" Avoidance "

1 year ago with 4 notes
Fangirl Challenge: [2/5] villains - Richard III

the children live whose fathers thou hast slaughtered,ungoverned youth to wail it with their age;the parents live whose children thou hast butchered,old withered plants, to wail it with their age.swear not by time to come; for that thou hastmisused, ere used, by time’s ill-used repast

Fangirl Challenge: [2/5] villains - Richard III

the children live whose fathers thou hast slaughtered,
ungoverned youth to wail it with their age;
the parents live whose children thou hast butchered,
old withered plants, to wail it with their age.
swear not by time to come; for that thou hast
misused, ere used, by time’s ill-used repast



1 year ago with 7 notes
Edmond Albius was born a slave in St. Suzanne, Réunion in 1829. His mother died in childbirth, and at a young age he was placed on the estate of Ferreol Bellier -Beaumont, a noted horticulturalist. French colonists brought vanilla beans to Réunion (and nearby Mauritius) in the 1820s with the hope of starting production there. However, the vines were sterile because they relied on a symbiotic relationship with the Melibona bee, and no insect in Réunion would pollinate them.
In the 1830s, Charles Francois Antoine Morren (a Belgian botanist) discovered the need to hand-pollinate vanilla, but his technique was slow and too difficult to make cultivating  the vanilla a commercially viable endeavor. Ferreol Bellier-Beaumont tried to hand-pollinate vanilla specimens on his own estate, but with no luck — until one day in 1841, he saw his plants beginning to form fruit.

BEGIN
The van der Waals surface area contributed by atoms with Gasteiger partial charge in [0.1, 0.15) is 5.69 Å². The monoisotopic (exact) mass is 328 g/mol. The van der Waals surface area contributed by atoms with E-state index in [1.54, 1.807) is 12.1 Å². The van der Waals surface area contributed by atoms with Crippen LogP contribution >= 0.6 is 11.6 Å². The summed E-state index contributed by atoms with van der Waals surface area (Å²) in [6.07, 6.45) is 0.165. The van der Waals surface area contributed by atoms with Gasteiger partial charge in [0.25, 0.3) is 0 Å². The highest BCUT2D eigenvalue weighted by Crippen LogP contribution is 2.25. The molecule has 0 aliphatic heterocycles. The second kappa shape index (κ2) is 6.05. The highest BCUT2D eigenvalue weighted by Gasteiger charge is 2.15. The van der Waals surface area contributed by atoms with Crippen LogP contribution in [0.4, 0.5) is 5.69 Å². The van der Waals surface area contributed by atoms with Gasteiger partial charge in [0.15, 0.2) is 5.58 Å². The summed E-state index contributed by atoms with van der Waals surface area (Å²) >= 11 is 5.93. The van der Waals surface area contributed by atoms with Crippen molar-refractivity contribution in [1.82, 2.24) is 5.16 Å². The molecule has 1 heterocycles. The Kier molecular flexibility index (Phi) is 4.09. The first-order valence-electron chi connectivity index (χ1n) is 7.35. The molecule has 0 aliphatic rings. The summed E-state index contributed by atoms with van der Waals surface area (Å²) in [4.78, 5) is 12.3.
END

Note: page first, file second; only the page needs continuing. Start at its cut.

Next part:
It was Albius, at the age of 12, who discovered how to quickly pollinate the vanilla orchid with a thin stick or blade of grass and a simple thumb gesture. With the stick or grass blade, field hands lift the rostellum, the flap that separates the male anther from the female stigma, and then, with their thumbs, smear the sticky pollen from the anther over the stigma.  Beaumont notified the owners of other estates of the breakthrough, and Albius led workshops where he demonstrated his method. Soon, Réunion was the world’s largest supplier of vanilla.